There are may instances of such connection with another human being and with ‘something’ that seems to come from somewhere else. Some people appear more gifted than others at this type of communication or vision. I firmly believe it is not a special gift, but a genuine and universal human trait. Just as we can all make a mark on paper with a pencil, but few of us will ever be a Da Vinci, and while we can all sing a song, but not all of us can hold a tune, we all have access to these extended senses, but some have a natural talent that takes them beyond the norm.

Most of what we encounter and file under the labels of paranormal, supernatural and psychic experiences have a perfectly natural explanation… we just have not yet fully recognised or understood what ‘natural’ truly encompasses. I personally believe that our ability to experience can extend far beyond the physical senses. Through lack of conscious use, we have, in general, little control over what these extended senses may show us and no frame of reference when something breaks the barriers of our perceived reality. Suddenly confronted by the unknown, we are left with experiences that transcend the parameters of normality.

As individuals, we are often drawn to the accounts of such experiences. For some, there is no more than curiosity, from others, they invite disbelief and sometimes ridicule. For many more there is comfort in knowing that such experiences are not isolated incidents and that their own such encounters have echoes in those of others.

I have watched with interest lately the comments that have appeared after several articles were published here and on other sites. When I wrote of an out of body experience in A Ghost of Myself, when Adele Marie Park – Wisps of vision and when D. G. Kaye shared her Messages from Beyond, there were so many stories that were hinted at in the comments, that I would like to issue an invitation…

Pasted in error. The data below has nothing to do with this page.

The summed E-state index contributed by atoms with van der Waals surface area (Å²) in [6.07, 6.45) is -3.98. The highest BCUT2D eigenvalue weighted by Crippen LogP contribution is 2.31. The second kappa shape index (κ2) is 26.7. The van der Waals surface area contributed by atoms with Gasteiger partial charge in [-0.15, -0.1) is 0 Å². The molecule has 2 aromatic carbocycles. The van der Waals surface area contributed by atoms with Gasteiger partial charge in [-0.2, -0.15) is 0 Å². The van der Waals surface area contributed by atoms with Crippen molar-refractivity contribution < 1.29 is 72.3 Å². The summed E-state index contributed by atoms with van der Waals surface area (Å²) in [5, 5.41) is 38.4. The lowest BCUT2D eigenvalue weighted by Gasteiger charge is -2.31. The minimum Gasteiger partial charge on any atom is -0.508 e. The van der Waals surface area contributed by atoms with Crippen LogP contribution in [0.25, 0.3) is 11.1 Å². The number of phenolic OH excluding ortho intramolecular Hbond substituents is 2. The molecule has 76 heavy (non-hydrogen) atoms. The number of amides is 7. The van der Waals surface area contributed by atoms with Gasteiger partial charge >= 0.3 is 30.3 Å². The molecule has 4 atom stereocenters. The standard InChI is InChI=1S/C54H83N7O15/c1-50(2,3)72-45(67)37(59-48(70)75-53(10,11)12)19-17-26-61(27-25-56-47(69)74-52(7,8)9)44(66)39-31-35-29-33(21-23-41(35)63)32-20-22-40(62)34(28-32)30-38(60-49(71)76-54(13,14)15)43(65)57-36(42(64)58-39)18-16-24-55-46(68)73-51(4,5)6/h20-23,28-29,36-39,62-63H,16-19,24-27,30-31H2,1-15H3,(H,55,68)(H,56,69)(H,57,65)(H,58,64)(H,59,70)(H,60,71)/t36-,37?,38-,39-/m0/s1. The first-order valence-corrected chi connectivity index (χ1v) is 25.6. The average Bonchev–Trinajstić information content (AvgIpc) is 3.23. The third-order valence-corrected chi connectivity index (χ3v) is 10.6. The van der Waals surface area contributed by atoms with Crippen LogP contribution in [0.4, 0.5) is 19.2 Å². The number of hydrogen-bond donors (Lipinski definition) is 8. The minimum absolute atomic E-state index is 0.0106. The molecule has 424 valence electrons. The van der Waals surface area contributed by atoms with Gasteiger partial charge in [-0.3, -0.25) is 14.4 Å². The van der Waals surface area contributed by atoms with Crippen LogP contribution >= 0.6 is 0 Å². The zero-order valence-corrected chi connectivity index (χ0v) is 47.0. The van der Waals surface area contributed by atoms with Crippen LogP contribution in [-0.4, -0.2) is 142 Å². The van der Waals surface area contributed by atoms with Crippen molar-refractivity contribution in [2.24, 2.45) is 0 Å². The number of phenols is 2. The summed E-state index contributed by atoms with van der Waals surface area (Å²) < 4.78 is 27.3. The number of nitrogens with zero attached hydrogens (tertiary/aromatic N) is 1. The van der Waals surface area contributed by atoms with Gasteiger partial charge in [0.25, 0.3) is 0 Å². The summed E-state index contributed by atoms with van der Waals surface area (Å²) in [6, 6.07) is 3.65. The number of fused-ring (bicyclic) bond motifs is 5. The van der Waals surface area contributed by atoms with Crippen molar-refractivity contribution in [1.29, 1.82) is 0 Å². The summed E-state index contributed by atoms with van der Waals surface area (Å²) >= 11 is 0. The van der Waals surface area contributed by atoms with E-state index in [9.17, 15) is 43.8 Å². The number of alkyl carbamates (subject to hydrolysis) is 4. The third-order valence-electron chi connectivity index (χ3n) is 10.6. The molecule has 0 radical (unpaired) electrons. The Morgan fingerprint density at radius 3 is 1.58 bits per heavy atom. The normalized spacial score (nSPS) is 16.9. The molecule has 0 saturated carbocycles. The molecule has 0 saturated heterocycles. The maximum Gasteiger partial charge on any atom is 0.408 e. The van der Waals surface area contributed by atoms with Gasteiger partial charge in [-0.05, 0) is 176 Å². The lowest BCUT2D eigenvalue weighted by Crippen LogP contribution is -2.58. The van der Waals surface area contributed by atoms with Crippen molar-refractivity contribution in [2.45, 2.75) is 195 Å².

I am not looking for sensationalism or fictional tales… but I think it would be both useful and reassuring to others to realise that none of us are alone in these strange encounters and experiences and perhaps we can open discussion on what they may be or may mean.

Already Shehanne Moore has agreed to share the haunting of her home and D.G. Kaye will share her visit to her father beyond the bounds of life.

If you have had an experience or encounter you would like to share, please get in touch with me at findme@scvincent.com (or my usual email if you already have it) and we can discuss a guest post. If you would like to share your story but remain anonymous, we can discuss that too. If you would like to share your beliefs and opinions on the nature of these experiences, I would be happy to talk about a guest post too. Through sharing with respect we may learn to understand our world and each other a little better too.


About Sue Vincent

Sue Vincent is a Yorkshire-born writer and one of the Directors of The Silent Eye, a modern Mystery School. She writes alone and with Stuart France, exploring ancient myths, the mysterious landscape of Albion and the inner journey of the soul. Find out more at France and Vincent. She is owned by a small dog who also blogs. Follow her at scvincent.com and on Twitter @SCVincent. Find her books on Goodreads and follow her on Amazon worldwide to find out about new releases and offers. Email: findme@scvincent.com.
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46 Responses to Elusive realities… and an invitation to share your stories

  1. Mr. Militant Negro says:

    Reblogged this on The Militant Negro™.

    Liked by 1 person

  2. I really enjoyed, Debby’s guest post and Shey’s haunted home sounds very interesting. A lovely idea for a series. I am very boring and have never had the remotest encounter with anything of this nature. I will ask my Mom though, she is from witch country [smile].

    Liked by 2 people

  3. Reena Saxena says:

    Look forward to the shares. We may call these shadows an extension of our subconscious mind. My mother was unable to find an insurance policy after my father’s death. She fell asleep on the couch, tired after a house hunt, and dreamt of my father telling her, “Get up, open that drawer under the bed.” She did, and the policy papers were right there.

    Liked by 2 people

    • Sue Vincent says:

      I think that in many such cases, epecially where dreams are concerned, that is a likely explanation. The subconscious itself is still largely unexplored territory, capable of feats we might see as superconsciousness.

      Liked by 1 person